I think Apple's success with the iPad (and iPod and iPhone before that) was based on creating a high level of consumer pull and excitement among users. The entire "you can use this for games and watching movies as well as business presentations" goes against the entire RIM modus operandi. Because of that, I think the ultimate #2 in that market will be a consumer products company - or, at least, someone with more experience with consumers than RIM. if HP integrates PalmOS properly, I could see HP as a strong #2. Or maybe Sony - if they ever get their act together. Maybe even Dell going after the 'cheap' side of the market.



    Only time will tell, though.
  • Reply 78 of 112
    jragostajragosta Posts: 10,473member
    Quote:
    Originally Posted by xSamplex View Post


    Stop ragging on RIM. They were the revolutionary product once upon a time. And they have cred with IT departments and with commercial and industrial users. I could see my hospital adopting a RIM pad before they'd ever go Apple.



    I think that's an interesting guess - because hospitals are already moving forward with iPads pretty quickly. Just yesterday, for example:

    http://www.appleinsider.com/articles...ples_ipad.html





    It comes down to independence vs. control. The entire Blackberry success story was one of getting in with IT departments and having their product declared a standard to make the IT managers' jobs easier. Unless they can duplicate that with the BlackPad, they don't have a chance. And given how loudly IT managers spoke out against the entire concept of the iPad, I just don't see it happening.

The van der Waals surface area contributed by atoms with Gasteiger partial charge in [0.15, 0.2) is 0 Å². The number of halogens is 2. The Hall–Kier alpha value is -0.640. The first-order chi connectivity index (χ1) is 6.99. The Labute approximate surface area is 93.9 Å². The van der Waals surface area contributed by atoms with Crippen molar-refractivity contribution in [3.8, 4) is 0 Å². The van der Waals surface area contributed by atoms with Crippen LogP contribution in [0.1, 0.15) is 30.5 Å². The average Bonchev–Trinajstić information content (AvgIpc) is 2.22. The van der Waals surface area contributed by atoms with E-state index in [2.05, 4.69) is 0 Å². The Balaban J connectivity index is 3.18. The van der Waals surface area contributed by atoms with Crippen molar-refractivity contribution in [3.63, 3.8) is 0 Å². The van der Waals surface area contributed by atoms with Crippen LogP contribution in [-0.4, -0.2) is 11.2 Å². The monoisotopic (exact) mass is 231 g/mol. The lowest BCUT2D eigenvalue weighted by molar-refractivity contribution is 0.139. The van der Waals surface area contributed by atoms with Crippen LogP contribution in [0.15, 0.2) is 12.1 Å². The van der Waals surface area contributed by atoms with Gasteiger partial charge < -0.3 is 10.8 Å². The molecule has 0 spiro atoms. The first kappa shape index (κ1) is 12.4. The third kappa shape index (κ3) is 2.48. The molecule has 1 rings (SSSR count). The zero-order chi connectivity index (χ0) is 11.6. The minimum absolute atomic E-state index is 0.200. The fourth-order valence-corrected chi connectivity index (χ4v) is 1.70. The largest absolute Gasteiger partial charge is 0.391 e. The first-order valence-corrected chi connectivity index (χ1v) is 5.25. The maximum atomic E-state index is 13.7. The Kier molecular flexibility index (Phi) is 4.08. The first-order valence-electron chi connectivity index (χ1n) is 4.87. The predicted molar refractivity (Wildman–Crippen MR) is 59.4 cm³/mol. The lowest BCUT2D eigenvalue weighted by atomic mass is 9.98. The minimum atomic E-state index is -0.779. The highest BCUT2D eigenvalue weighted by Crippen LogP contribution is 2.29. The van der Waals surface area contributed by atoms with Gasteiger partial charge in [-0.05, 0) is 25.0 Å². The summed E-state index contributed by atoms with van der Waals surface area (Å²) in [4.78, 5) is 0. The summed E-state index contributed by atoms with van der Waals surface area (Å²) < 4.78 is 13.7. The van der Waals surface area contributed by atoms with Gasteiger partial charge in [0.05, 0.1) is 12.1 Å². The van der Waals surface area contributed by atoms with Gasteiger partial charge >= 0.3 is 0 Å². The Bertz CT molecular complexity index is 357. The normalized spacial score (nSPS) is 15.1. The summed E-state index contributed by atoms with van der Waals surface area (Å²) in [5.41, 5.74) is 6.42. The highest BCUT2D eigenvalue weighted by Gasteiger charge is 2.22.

• Reply 79 of 112
    drdoppiodrdoppio Posts: 1,132member
    As far as differentiating their product goes, RIM have possibilities to offer a more productive combination of a Blackberry+Blackpad than the iPhone+iPad. Tethering the Blackpad to Blackberries will relieve users from an unnecessary duplication of the 3G radio, while the thumb keys of the Blackberry could be used as an additional input method for their tablet, for example.



    If they stayed focused, this Blackpad could have some limited success. I am not holding my breath though.
  • Reply 80 of 112
    Quote:
    Originally Posted by sheff View Post


    Are you kidding. No executive will rock an iPhone or android. Blackberry is as standard as the suit and tie and I doubt that will change. All RIM has to do is make sure it stays somewhat current (which it will with Blackberry 6) and just like MS they will have a long and healthy life in the enterprise. I doubt RIM really cares much for the consumer market.



    Addition: Well maybe some executives now that I think of it, but most business owners I've met had blackberries because they are blackberries and that's what business people use.



    The thing is, they do. Many Execs use iPhone's, alright not as many as RIM but still some. The only niggle is Outlook. Brands are only as good as the product it's on. If RIM becomes worse than Apple than iPhone will become as standard as a suit. Not saying RIM's phones are bad, but change happens.